Student’s college family lays him to rest

By David Mamaril Horowitz

dhorowitz@theguardsman.com

The transgender flag covers the casket of the late Daine Faolan Grey at Oakland's Chapel of the Chimes on July 26, 2018. Photo courtesy of Lady Katerina.
The transgender flag covers the casket of the late Daine Faolan Grey at Oakland’s Chapel of the Chimes on July 26, 2018. Photo courtesy of Lady Katerina.

Daine Faolan Grey, a transgender City College student, found his family at the college Queer Resource Center.

And his family laid him to rest after he took his own life on July 2.

For two weeks, Grey’s estranged family did not claim his body, so QRC lab aide Lady Katerina did so with the assistance of her advisers. She also began a GoFundMe fundraiser for Grey’s final dignity rights. Led by the QRC LGBT community, the cause  — which had more than one thousand donors — raised more than $26,000 in 15 days.

“It shows how strong and willing the LGBT community is to be there for one of their own,” said Michael Phipps, the ex-fiancé of Grey when he was still alive. “It means the world to me because I actually got to say goodbye.”

The funeral was held on July 26 in the Oakland Chapel of the Chimes, which had offered to help cover service costs if Katerina could not. More than one hundred people attended, and dozens from the LGBT community at City College and beyond joined Grey’s mother Stephanie Haught and her side of the family at the service.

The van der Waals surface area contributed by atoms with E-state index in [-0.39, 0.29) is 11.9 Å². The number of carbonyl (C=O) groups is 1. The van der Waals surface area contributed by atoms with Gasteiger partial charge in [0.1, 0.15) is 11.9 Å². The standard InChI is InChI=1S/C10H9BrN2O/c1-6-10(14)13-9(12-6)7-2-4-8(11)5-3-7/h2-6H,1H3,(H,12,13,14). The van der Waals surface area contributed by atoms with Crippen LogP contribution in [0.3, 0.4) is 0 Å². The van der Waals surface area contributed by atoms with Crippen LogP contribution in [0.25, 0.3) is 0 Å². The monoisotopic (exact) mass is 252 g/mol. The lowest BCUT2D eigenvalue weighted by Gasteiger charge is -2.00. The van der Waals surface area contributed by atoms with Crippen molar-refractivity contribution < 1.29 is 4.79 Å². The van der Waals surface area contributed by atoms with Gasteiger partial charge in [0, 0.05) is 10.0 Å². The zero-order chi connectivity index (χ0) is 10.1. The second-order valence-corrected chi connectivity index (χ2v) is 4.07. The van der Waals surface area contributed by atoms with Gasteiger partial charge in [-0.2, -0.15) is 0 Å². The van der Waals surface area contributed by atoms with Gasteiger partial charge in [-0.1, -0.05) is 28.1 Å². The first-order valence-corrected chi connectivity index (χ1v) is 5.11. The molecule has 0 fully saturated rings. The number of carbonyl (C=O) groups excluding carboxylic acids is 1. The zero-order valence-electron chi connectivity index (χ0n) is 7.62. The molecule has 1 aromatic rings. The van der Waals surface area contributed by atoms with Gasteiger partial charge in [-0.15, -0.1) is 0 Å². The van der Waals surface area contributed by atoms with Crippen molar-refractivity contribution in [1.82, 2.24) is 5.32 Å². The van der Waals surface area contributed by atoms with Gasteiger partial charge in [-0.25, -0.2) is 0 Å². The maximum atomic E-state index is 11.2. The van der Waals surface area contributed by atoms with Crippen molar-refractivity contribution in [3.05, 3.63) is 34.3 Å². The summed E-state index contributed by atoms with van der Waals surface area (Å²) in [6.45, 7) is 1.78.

The San Francisco Gay Men’s Chorus had volunteered to sing three numbers, and the LGBT activist organization Sisters of Perpetual Indulgence was also present.

“Daine was a warrior — he fought to live,” Katerina said at the funeral. “He gave all that he could until he could give no more. He loved until he could love no more. Daine fought for his life, and today, we honor that life.”

Daine Faolan Grey advocates for the rights of disabled people with The Guardsman in the Fall of 2017 in the Student Union at the Ocean Campus. Photo by Sarah Berjan/The Guardsman
Daine Faolan Grey advocates for the rights of disabled people with The Guardsman in the Fall of 2017 in the Student Union at the Ocean Campus. Photo by Sarah Berjan/The Guardsman

Resonating with that statement, the chorus followed with the song, “Singing for our Lives.”

Dressed in a yellow floral shirt, a dark gray-blue suit, a navy-blue tie, colorful puzzle socks and blue suede shoes, Grey was laid to rest surrounded by his close friends and family. At the private burial, Grey’s casket was covered in an enormous transgender flag that was given to Stephanie.

The funeral and burial were two of several events held to provide final dignities for Grey. A private service was also held the day before for Grey’s father Lance Haught and his side of the family.

When Lance first learned about his son, he was too grief-stricken to claim the body himself, according to a statement he wrote for the press. Instead, he directed his lawyer to send Grey’s remains to a crematorium. But the lawyer was unable to, and did not communicate to Lance the urgency of claiming his son’s body.

“I spent the next week trying to come to terms with the situation and was only made aware of the time issue when I received a phone call from a member of the press,” Lance stated. He added that it was grief — not abandonment — that had prevented him from claiming his son’s body for two weeks.